While proponents of the ERA drummed up support based on emotional rhetoric like “equal pay for equal work,” intellectuals and lawmakers understood the ERA was really about weaving a radical social agenda into our national framework of laws. As our Amicus brief states, the ERA would have resulted in shocking “subjecting women to the military draft and front-line combat; abolishing all laws regulating or prohibiting abortion; requiring taxpayer-funded abortions; undermining the proposition that marriage was only between a man and a woman; eliminating tax exemptions for churches with male-only clergy; ending single-sex schools and sports teams; establishing unisex prison cells, hospital and nursing home rooms, and school dormitories; and invalidating all legislation passed to protect women in the workplace.”
America’s Future along with the other named amici, posit that the Court of Appeals should affirm and uphold District Court Judge Rudolph Contreras’s dismissal of the Plaintiffs’ challenge to the Defendant’s refusal to certify the ERA as part of our Constitution. The District Judge dismissed this case for procedural reasons, including lack of standing to sue and the legal principle “laches,” which essentially stands for an unreasonable delay initiating suit or “sitting on your rights.” America’s Future believes the Court of Appeals should affirm the District Court’s dismissal and get rid of the ERA once and for all.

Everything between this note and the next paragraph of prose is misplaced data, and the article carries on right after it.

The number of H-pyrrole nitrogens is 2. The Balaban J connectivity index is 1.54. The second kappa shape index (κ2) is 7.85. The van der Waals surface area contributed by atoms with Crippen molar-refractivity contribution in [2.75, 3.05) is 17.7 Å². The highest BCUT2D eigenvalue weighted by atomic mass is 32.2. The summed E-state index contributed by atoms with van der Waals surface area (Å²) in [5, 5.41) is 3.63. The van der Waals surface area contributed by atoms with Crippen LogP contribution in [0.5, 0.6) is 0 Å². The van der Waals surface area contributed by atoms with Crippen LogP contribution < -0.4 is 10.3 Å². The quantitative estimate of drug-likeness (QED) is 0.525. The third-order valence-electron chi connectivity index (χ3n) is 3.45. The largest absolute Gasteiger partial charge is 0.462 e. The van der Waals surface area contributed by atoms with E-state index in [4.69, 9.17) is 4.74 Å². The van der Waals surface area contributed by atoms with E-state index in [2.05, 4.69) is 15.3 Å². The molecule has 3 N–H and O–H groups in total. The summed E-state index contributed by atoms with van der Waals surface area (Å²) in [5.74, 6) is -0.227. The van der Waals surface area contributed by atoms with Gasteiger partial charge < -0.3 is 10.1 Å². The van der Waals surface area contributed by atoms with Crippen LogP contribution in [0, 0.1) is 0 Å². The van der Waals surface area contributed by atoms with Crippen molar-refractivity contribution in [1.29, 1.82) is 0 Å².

AMICUS BRIEF: America’s Future Joins Petitioner In Case Arguing Against ‘Cancel Culture’
On Wednesday, March 9, 2022, nine nonprofit organizations joined America’s Future in connection with the Amicus brief submitted to the Supreme Court of the United States (SCOTUS) concerning Heltzel v Youngkin, No. 21-1084 (2022).
America’s Future filed in support of the Petitioner Janet Heltzel, et al. who was fighting against “cancel culture,” more specifically against the destruction of the Lee Monument, a Virginia statue of Robert E. Lee, erected in 1890 on land conveyed, by contract, to the Lee Monument Association reserving a portion solely to serve as the venue of the Robert E. Lee’s statue. The Lee Monument stood for 130 years. On June 4, 2020, Ralph Northam, the former governor of Virginia, announced the removal of the statue following desecration of the monument with vile statements like “F*** Cops.” Upon notice to the community, the former governor approved removal of the statue, and litigation began.
Procedurally, the petitioner in this case was initially granted injunctive relief late in the summer of 2020. Eventually, however, on September 2, 2021, the Supreme Court of the Commonwealth of Virginia affirmed the state’s intermediate appellate court’s decision to dismiss the case. Now that this case is in front of the SCOTUS, the highest Court in our land has an opportunity to “restore the Rule of Law in one important area — preserving the obligation of contracts from abrogation by arbitrary state government action.” America’s Future and the other amici organizations contend, “[t]hat the Contract Clause [located in Article I, Section 10, Clause 1 of the Constitution] should apply even to the Governor’s [former Virginia governor Ralph Northam] unilateral actions, just as the First Amendment’s admonition that ‘Congress shall make no law,’ applies to the Executive [Branch] as well.” Any infringement on the rights of any one American, is infringement on the rights of an entire nation and that can not stand. America’s Future is committed to protecting the individual rights of all citizens and preserving our Constitutional Republic. We will keep readers up-to-date on our organization’s legal filings and other advocacy efforts. A review of the First Amendment is included in our Bill of Rights series available here.